The Oxford Book of English Prose, edited by Arthur Quiller-Couch, appeared in November 1925, exactly twenty-five years after The Oxford Book of English Verse. The immense success of the latter, although it was far from being the first or the best of verse anthologies, explains why the editor was already Sir Arthur. Deservedly, no doubt. And the follow-up was equally successful. Since then there have been Oxford Books of practically everything, from Ireland to hamsters. But was the idea of a prose anthology really such a good one? Any poem is complete in itself; no prose extract can be.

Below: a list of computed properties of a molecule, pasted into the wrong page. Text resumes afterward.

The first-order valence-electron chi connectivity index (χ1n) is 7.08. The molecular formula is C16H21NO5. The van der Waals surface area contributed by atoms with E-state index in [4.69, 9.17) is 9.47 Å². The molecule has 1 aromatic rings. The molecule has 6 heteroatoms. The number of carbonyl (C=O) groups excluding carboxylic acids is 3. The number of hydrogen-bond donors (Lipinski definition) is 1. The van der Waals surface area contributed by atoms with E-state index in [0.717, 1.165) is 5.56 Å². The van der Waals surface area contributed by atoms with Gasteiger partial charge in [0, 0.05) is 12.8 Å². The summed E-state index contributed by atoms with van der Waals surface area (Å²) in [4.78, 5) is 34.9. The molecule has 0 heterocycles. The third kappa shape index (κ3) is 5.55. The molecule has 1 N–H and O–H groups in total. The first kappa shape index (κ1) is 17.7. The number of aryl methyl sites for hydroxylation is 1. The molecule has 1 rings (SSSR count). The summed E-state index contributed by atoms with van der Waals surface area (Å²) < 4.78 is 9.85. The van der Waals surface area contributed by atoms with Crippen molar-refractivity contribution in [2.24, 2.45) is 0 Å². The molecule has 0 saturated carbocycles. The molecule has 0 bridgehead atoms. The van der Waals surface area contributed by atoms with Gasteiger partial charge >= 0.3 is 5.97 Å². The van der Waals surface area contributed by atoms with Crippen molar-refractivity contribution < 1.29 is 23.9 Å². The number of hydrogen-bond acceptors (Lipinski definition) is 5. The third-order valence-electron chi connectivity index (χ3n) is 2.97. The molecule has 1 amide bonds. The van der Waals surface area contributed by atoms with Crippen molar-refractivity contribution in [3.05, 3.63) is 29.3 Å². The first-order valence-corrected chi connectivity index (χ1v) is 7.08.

The OUP thought it a good idea, or at least a financially sound one, and their new editor, John Gross, has tried valiantly to justify both the repeat and the original policy. In his admirable Introduction, he points out that the worthy scholastic intention, which must have been in Q’s